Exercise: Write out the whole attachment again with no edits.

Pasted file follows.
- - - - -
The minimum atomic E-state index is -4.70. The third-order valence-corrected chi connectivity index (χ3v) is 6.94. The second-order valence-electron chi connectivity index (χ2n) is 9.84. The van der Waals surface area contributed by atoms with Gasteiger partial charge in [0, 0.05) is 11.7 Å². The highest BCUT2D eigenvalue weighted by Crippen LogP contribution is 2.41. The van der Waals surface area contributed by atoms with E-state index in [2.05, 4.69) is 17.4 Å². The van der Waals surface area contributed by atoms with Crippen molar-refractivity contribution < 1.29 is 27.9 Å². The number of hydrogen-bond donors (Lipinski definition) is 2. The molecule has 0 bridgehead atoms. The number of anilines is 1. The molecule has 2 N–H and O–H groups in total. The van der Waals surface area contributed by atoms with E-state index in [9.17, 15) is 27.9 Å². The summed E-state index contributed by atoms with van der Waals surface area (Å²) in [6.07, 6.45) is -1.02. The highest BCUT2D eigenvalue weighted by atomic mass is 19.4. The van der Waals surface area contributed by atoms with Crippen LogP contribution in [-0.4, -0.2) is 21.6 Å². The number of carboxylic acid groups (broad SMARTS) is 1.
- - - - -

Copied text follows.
The minimum atomic E-state index is -4.70. The third-order valence-corrected chi connectivity index (χ3v) is 6.94. The second-order valence-electron chi connectivity index (χ2n) is 9.84. The van der Waals surface area contributed by atoms with Gasteiger partial charge in [0, 0.05) is 11.7 Å². The highest BCUT2D eigenvalue weighted by Crippen LogP contribution is 2.41. The van der Waals surface area contributed by atoms with E-state index in [2.05, 4.69) is 17.4 Å². The van der Waals surface area contributed by atoms with Crippen molar-refractivity contribution < 1.29 is 27.9 Å². The number of hydrogen-bond donors (Lipinski definition) is 2. The molecule has 0 bridgehead atoms. The number of anilines is 1. The molecule has 2 N–H and O–H groups in total. The van der Waals surface area contributed by atoms with E-state index in [9.17, 15) is 27.9 Å². The summed E-state index contributed by atoms with van der Waals surface area (Å²) in [6.07, 6.45) is -1.02. The highest BCUT2D eigenvalue weighted by atomic mass is 19.4. The van der Waals surface area contributed by atoms with Crippen LogP contribution in [-0.4, -0.2) is 21.6 Å². The number of carboxylic acid groups (broad SMARTS) is 1.